Still Spinning

Camille A. Brown

“I write to create myself.” —Octavia E. Butler

After the creative process for BLACK GIRL: Linguistic Play, I held a desire to dig even deeper and tell more stories of ritual, gestural vocabulary, and traditions of the African Diaspora. Our ancestors live inside of our bodies, because of this I began to investigate what accessing that power looks, sounds, and feels like. For inspiration, I was immediately drawn to two albums that had a significant impact on me when I was growing up. The Miseducation of Lauryn Hill by Lauryn Hill, and, Like Water for Chocolate by Common. I tasked myself with creating a movement language that embodied the same raw authenticity, and vulnerability that fuels those lyrics and music.

As I began to develop the concept for ink, I wanted the dancers to represent superheroes. I couldn’t figure out why I had the urge to play with this idea until I read Question Bridge: Black Males in America. One of the men interviewed said, “I see Black people as comic book heroes because they always keep rising.” That was it! It is about showing that in our basic survival, and natural attributes we have superhuman powers. Powers to shift, overcome, transform, and persevere even within an often hostile environment. The seven sections of ink represent super powers of spirituality, history and heritage, the celebration of the Black female body, Black love, brotherhood, exhaustion, and community.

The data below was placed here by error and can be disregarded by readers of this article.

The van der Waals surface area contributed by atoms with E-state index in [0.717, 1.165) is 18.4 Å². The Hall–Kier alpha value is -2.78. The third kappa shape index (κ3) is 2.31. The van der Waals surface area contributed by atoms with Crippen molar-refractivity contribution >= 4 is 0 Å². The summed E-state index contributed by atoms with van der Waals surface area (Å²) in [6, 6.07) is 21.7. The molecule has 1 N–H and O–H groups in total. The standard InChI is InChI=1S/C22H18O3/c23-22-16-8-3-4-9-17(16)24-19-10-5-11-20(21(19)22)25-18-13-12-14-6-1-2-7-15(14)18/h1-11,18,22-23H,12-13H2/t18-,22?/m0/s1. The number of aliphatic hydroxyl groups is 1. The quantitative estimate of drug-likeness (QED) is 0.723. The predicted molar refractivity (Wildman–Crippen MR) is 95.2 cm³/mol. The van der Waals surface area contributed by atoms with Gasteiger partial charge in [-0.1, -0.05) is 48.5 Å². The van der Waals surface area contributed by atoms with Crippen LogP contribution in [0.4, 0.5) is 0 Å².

ink is the culmination of my trilogy on Black identity following, "Mr. TOL E. RAncE" (2012) and "BLACK GIRL: Linguistic Play" (2015). The opening solo, Cultural Codes begins with a call to Elegba - a Yoruba deity that that opens and clears the space as guardian, protector, and communicator. Through the various revolutions of a structured phrase, the grio pulls out all the manifestations of Blackness. This solo makes possible Balance, a duet inspired by the Hustle and Lindy hop that displays the beauty of Black love and intimacy. Black love moves to Black beauty, inspired by Saartje Baartman’s ample curves, Milkshake, transposes the objectification of the Black female body into a rhythmic celebration and glorification of her form. It’s where “pattin Juba” meets “Go Go”. If BLACK GIRL: Linguistic Play was a call, Turf is the response illustrating the Black male rite of passage propelled by the dab. Two innocents are hit with the reality of navigating being Black Men in America while protecting one another through it all. For those who bear the burdens of others, Shedding, evokes the story of those who keep us lifted even in the midst of their own enervation.  We are lead to Migration, a community of love support and enduring vitality moving with the sound of the violin- a reference the Kora, a West African instrument. With Musical references ranging from Ancestral rhythms, Go Go, Dancehall, The Notorious B.I.G. (Sky’s the Limit), Mary J. Blige (Real Love), Common (Time Travelin') and Jill Scott (Jilltro), ink uses the power of the past and present to propel us into the future.

I lift up our real life super heroes of the past who paved the way for us to fly and “be fly.” In flight, we see the super power of Black people in America. 

We keep rising.

~ Camille A. Brown